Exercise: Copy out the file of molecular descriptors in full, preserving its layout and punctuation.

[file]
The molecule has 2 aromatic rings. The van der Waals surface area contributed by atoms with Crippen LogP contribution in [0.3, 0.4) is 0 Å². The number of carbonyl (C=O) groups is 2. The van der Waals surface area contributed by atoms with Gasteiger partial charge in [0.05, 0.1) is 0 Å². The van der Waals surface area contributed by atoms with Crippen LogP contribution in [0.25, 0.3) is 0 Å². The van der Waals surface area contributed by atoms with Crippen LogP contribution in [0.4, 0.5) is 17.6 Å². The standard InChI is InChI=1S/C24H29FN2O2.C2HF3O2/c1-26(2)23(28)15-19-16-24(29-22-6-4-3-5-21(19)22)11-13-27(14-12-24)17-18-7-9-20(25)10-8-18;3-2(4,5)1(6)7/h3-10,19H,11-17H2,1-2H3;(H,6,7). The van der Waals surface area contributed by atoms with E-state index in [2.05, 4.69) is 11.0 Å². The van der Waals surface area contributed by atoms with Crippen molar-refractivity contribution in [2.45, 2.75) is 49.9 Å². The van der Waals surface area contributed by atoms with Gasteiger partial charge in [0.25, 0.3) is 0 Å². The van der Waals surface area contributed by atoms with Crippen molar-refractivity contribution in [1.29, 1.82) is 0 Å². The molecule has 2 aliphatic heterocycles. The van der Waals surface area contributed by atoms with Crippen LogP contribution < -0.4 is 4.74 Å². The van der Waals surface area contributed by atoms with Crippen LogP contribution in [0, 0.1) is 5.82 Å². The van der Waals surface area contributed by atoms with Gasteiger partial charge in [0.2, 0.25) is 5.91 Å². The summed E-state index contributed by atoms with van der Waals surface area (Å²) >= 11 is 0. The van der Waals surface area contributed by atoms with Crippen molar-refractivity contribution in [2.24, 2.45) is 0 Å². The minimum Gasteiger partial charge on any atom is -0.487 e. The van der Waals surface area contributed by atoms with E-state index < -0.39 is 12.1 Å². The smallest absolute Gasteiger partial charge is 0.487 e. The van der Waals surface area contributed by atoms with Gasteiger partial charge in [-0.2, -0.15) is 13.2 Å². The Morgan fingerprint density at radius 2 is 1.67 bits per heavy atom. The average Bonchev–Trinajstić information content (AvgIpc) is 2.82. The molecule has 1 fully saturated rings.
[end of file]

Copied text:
The molecule has 2 aromatic rings. The van der Waals surface area contributed by atoms with Crippen LogP contribution in [0.3, 0.4) is 0 Å². The number of carbonyl (C=O) groups is 2. The van der Waals surface area contributed by atoms with Gasteiger partial charge in [0.05, 0.1) is 0 Å². The van der Waals surface area contributed by atoms with Crippen LogP contribution in [0.25, 0.3) is 0 Å². The van der Waals surface area contributed by atoms with Crippen LogP contribution in [0.4, 0.5) is 17.6 Å². The standard InChI is InChI=1S/C24H29FN2O2.C2HF3O2/c1-26(2)23(28)15-19-16-24(29-22-6-4-3-5-21(19)22)11-13-27(14-12-24)17-18-7-9-20(25)10-8-18;3-2(4,5)1(6)7/h3-10,19H,11-17H2,1-2H3;(H,6,7). The van der Waals surface area contributed by atoms with E-state index in [2.05, 4.69) is 11.0 Å². The van der Waals surface area contributed by atoms with Crippen molar-refractivity contribution in [2.45, 2.75) is 49.9 Å². The van der Waals surface area contributed by atoms with Gasteiger partial charge in [0.25, 0.3) is 0 Å². The van der Waals surface area contributed by atoms with Crippen molar-refractivity contribution in [1.29, 1.82) is 0 Å². The molecule has 2 aliphatic heterocycles. The van der Waals surface area contributed by atoms with Crippen LogP contribution < -0.4 is 4.74 Å². The van der Waals surface area contributed by atoms with Crippen LogP contribution in [0, 0.1) is 5.82 Å². The van der Waals surface area contributed by atoms with Gasteiger partial charge in [0.2, 0.25) is 5.91 Å². The summed E-state index contributed by atoms with van der Waals surface area (Å²) >= 11 is 0. The van der Waals surface area contributed by atoms with Crippen molar-refractivity contribution in [2.24, 2.45) is 0 Å². The minimum Gasteiger partial charge on any atom is -0.487 e. The van der Waals surface area contributed by atoms with E-state index < -0.39 is 12.1 Å². The smallest absolute Gasteiger partial charge is 0.487 e. The van der Waals surface area contributed by atoms with Gasteiger partial charge in [-0.2, -0.15) is 13.2 Å². The Morgan fingerprint density at radius 2 is 1.67 bits per heavy atom. The average Bonchev–Trinajstić information content (AvgIpc) is 2.82. The molecule has 1 fully saturated rings.